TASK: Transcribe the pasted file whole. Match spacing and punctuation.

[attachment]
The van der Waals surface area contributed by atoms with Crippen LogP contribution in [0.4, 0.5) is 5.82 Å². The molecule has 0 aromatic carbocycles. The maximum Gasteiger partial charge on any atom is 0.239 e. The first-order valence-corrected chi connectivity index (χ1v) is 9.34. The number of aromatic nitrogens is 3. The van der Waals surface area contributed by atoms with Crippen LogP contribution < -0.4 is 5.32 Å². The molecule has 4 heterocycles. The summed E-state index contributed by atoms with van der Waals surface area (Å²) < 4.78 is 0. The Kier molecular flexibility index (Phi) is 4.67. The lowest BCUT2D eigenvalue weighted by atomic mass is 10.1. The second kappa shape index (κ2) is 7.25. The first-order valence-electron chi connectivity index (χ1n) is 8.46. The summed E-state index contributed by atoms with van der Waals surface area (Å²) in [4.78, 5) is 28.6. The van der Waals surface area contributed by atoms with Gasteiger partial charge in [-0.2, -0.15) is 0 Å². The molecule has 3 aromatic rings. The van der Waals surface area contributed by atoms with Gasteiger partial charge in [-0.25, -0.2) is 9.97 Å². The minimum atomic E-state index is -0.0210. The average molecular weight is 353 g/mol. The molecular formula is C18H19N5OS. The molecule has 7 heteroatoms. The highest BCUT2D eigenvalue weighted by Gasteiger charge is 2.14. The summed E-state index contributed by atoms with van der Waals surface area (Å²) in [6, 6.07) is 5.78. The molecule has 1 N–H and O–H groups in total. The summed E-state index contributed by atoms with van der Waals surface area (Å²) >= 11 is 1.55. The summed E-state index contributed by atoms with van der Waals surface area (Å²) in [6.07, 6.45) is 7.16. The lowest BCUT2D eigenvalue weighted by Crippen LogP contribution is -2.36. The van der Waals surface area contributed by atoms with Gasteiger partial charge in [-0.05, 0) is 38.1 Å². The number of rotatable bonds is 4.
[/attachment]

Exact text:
The van der Waals surface area contributed by atoms with Crippen LogP contribution in [0.4, 0.5) is 5.82 Å². The molecule has 0 aromatic carbocycles. The maximum Gasteiger partial charge on any atom is 0.239 e. The first-order valence-corrected chi connectivity index (χ1v) is 9.34. The number of aromatic nitrogens is 3. The van der Waals surface area contributed by atoms with Crippen LogP contribution < -0.4 is 5.32 Å². The molecule has 4 heterocycles. The summed E-state index contributed by atoms with van der Waals surface area (Å²) < 4.78 is 0. The Kier molecular flexibility index (Phi) is 4.67. The lowest BCUT2D eigenvalue weighted by atomic mass is 10.1. The second kappa shape index (κ2) is 7.25. The first-order valence-electron chi connectivity index (χ1n) is 8.46. The summed E-state index contributed by atoms with van der Waals surface area (Å²) in [4.78, 5) is 28.6. The van der Waals surface area contributed by atoms with Gasteiger partial charge in [-0.2, -0.15) is 0 Å². The molecule has 3 aromatic rings. The van der Waals surface area contributed by atoms with Gasteiger partial charge in [-0.25, -0.2) is 9.97 Å². The minimum atomic E-state index is -0.0210. The average molecular weight is 353 g/mol. The molecular formula is C18H19N5OS. The molecule has 7 heteroatoms. The highest BCUT2D eigenvalue weighted by Gasteiger charge is 2.14. The summed E-state index contributed by atoms with van der Waals surface area (Å²) in [6, 6.07) is 5.78. The molecule has 1 N–H and O–H groups in total. The summed E-state index contributed by atoms with van der Waals surface area (Å²) >= 11 is 1.55. The summed E-state index contributed by atoms with van der Waals surface area (Å²) in [6.07, 6.45) is 7.16. The lowest BCUT2D eigenvalue weighted by Crippen LogP contribution is -2.36. The van der Waals surface area contributed by atoms with Gasteiger partial charge in [-0.05, 0) is 38.1 Å². The number of rotatable bonds is 4.